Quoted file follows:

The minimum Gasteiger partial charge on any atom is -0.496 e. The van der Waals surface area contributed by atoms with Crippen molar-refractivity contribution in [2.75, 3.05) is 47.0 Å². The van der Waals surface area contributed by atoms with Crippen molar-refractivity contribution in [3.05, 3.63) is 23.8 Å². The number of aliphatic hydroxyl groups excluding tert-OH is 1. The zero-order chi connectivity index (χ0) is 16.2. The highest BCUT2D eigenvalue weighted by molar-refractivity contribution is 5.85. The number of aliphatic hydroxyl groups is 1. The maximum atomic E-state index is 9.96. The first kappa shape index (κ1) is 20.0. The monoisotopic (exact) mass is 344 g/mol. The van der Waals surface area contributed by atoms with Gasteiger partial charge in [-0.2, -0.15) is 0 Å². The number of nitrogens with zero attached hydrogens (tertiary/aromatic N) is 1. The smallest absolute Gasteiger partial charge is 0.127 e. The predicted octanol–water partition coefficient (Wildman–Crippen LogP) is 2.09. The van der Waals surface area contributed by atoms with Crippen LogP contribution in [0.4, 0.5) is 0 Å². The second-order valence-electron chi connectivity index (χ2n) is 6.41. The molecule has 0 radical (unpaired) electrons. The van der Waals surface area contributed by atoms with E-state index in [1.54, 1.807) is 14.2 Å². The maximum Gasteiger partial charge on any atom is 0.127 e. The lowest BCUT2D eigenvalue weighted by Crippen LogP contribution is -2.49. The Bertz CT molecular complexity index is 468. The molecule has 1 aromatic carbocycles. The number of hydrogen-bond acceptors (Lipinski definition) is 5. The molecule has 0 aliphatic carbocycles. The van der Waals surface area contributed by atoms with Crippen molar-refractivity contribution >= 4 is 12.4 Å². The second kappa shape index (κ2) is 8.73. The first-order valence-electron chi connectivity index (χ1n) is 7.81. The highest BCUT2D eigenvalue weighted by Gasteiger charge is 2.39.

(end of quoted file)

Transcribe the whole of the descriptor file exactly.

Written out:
The minimum Gasteiger partial charge on any atom is -0.496 e. The van der Waals surface area contributed by atoms with Crippen molar-refractivity contribution in [2.75, 3.05) is 47.0 Å². The van der Waals surface area contributed by atoms with Crippen molar-refractivity contribution in [3.05, 3.63) is 23.8 Å². The number of aliphatic hydroxyl groups excluding tert-OH is 1. The zero-order chi connectivity index (χ0) is 16.2. The highest BCUT2D eigenvalue weighted by molar-refractivity contribution is 5.85. The number of aliphatic hydroxyl groups is 1. The maximum atomic E-state index is 9.96. The first kappa shape index (κ1) is 20.0. The monoisotopic (exact) mass is 344 g/mol. The van der Waals surface area contributed by atoms with Gasteiger partial charge in [-0.2, -0.15) is 0 Å². The number of nitrogens with zero attached hydrogens (tertiary/aromatic N) is 1. The smallest absolute Gasteiger partial charge is 0.127 e. The predicted octanol–water partition coefficient (Wildman–Crippen LogP) is 2.09. The van der Waals surface area contributed by atoms with Crippen LogP contribution in [0.4, 0.5) is 0 Å². The second-order valence-electron chi connectivity index (χ2n) is 6.41. The molecule has 0 radical (unpaired) electrons. The van der Waals surface area contributed by atoms with E-state index in [1.54, 1.807) is 14.2 Å². The maximum Gasteiger partial charge on any atom is 0.127 e. The lowest BCUT2D eigenvalue weighted by Crippen LogP contribution is -2.49. The Bertz CT molecular complexity index is 468. The molecule has 1 aromatic carbocycles. The number of hydrogen-bond acceptors (Lipinski definition) is 5. The molecule has 0 aliphatic carbocycles. The van der Waals surface area contributed by atoms with Crippen molar-refractivity contribution >= 4 is 12.4 Å². The second kappa shape index (κ2) is 8.73. The first-order valence-electron chi connectivity index (χ1n) is 7.81. The highest BCUT2D eigenvalue weighted by Gasteiger charge is 2.39.